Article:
Years ago I spent a sunny July day waiting at the DMV to replace my driver’s license. I was there because I’d had my purse stolen, again, and I’d maxed out the number of times I could replace my license by mail.
In those days I was a repeat enabler for crimes of opportunity. One time, I shrugged my mini backpack off my shoulders at a festival because it was encumbering my dancing. Another night, I stowed a wristlet on a bar shelf behind me so I could be hands free for trivia night. And then there was the time I shoved my backpack under the seat and fell asleep on an overnight train.
I can’t remember which incident led to that particular day at the DMV, but I do remember whiling away the hours talking to a woman whom I’ll call L.
We sat on a grimy bench by the parking lot and swapped stories while we filled out our renewal forms.
She was there because she’d intentionally dropped her own license down a storm drain. She’d chosen to spend her day off and $20 she really couldn’t spare to prevent a man from knowing where she lived.
He was no good, she said.
She ticked the box for a state ID instead of a driver’s license because it was $5 cheaper. I checked both boxes as an insurance policy against my next lapse in judgment.
After our numbers were finally called and our forms accepted, she stashed her temporary paper license in her bra, where she also kept her phone, her keys, her lip gloss, and who knows what else.
I watched with jealous admiration as her personal effects vanished into her silhouette. I might not have been at the DMV that day—or any of those other days—if I had that kind of native storage solution.
We drove to a bar to celebrate our victory over bureaucracy and I wondered under what circumstances the contents of her secret bra-purse became vulnerable to the no-good man, and what set of options led her to choose safety by storm drain.
That was the one story she wouldn’t tell.
He was no good, she said.
My encounters with property loss had always been transactional, impersonal. A gaggle of prepubescent boys relieved me of cheap earrings at knifepoint and then vanished into the night. More than a few someones shoved my petty cash into their own pockets. It was not uncommon to come outside and find yet another window on my car smashed. Someone stole that 1995 Saturn with its shiny new windows. But I had never been doxxed; my doorstep never darkened.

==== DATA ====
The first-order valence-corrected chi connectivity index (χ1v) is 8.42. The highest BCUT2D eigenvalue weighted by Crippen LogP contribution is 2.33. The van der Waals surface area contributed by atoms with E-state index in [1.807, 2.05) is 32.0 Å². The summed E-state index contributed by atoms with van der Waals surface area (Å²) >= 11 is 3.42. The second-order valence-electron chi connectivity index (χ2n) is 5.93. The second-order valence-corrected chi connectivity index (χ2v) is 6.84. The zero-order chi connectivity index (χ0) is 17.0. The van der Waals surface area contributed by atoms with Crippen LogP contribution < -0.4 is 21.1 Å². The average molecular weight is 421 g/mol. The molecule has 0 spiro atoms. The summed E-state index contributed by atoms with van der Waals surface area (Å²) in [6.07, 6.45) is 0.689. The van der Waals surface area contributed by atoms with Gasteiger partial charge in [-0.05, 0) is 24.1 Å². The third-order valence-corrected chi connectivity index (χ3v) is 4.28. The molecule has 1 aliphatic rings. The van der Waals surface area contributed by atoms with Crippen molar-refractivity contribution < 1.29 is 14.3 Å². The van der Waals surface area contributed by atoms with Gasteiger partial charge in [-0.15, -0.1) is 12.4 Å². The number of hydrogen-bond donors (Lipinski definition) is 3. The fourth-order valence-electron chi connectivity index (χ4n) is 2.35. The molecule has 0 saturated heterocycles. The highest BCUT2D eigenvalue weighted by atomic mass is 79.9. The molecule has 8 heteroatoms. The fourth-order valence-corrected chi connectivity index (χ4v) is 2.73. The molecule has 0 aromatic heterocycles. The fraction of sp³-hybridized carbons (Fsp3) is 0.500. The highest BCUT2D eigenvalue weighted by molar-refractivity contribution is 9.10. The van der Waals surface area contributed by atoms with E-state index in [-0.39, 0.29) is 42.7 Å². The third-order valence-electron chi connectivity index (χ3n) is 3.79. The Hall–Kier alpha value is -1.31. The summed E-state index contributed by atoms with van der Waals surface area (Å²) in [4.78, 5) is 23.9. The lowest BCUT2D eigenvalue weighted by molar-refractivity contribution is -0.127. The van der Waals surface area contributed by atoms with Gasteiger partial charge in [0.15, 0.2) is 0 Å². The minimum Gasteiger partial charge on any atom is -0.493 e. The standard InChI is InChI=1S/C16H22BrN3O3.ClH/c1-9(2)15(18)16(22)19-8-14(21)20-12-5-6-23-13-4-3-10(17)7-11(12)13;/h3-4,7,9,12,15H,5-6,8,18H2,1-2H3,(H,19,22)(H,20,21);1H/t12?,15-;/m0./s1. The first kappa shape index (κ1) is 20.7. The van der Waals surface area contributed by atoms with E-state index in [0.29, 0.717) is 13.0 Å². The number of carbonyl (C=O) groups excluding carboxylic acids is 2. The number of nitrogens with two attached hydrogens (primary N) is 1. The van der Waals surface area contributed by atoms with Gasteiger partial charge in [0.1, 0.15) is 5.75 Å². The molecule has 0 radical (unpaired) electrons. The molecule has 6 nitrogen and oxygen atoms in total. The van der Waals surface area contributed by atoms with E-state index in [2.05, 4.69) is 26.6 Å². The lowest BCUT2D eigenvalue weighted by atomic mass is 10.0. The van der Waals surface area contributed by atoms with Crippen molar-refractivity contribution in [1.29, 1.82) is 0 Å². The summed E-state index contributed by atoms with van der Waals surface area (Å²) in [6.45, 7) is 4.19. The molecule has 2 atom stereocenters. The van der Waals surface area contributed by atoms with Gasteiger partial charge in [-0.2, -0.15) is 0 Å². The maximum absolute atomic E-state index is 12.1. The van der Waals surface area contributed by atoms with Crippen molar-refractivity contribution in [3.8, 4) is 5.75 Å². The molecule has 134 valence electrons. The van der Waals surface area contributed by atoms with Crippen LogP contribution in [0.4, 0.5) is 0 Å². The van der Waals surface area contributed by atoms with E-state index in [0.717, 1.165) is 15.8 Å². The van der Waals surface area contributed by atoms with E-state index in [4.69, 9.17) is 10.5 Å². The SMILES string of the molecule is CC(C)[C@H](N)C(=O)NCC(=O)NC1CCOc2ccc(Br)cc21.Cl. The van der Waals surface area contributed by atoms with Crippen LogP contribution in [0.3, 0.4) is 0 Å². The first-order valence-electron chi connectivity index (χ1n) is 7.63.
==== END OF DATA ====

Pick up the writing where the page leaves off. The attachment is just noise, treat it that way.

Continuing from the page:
The bartender rejected our temporary IDs, so L and I rerouted to a liquor store down the block. “I’ll teach you how to drink on the street,” she crowed, as we settled on another sidewalk bench with paper bags in hand. Rube that I was, I’d chosen a 40 that needed a bottle opener, so we passed her malt beverage back and forth while she amiably chatted up the very same unhoused people whom I’d spent the last four years studiously avoiding.
I dropped her off in a part of town I’d never seen before and retreated to a house sitting gig with an expansive bay view and a sophisticated security system.
The next morning, the 40 I’d ‘temporarily’ stashed in the freezer had exploded.
I don’t know what happened to L. I don’t know if she found freedom from that man who was no good. I don’t know if she met with consequences for driving with an ID instead of a license and if those consequences spiraled beyond reason and justice. I don’t know if she still tucks her belongings into the softness of her flesh.
I don’t know if she and her secrets are safe.
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✊🏼 Giving my spare coins to Diasporans against SARS
Crushing hard on everything Anne Helen Petersen writes. Why facts don’t change our minds. Yes, Facebook is censoring you, too. Americans have lost sight of what fascism means. What the I in LGBTQIA+ means. The stories of women running for office in Texas. I’m not the only one rage screaming (thanks Jamie).
On the Rocks is worth watching for Bill Murray’s character; the ending made me feel like I was being gaslit by the patriarchy, again. Hoping I’m misreading it and that Sofia Coppola is up to something I’m not sophisticated enough to understand.
Emily in Paris is gallingly cliché about Paris, the French, Instagram, and Millennials (or is it Gen Z?), and the absurdity of the outfits (nanny in sky-high heels? NANNY IN SKY-HIGH HEELS?) makes it deserving of SATC-era sartorial eye rolls. And yet. It is the perfect fizzy pretty nothing to fall asleep to right now.
😱 Say what now?
✌️ Thanks for reading. Now go vote!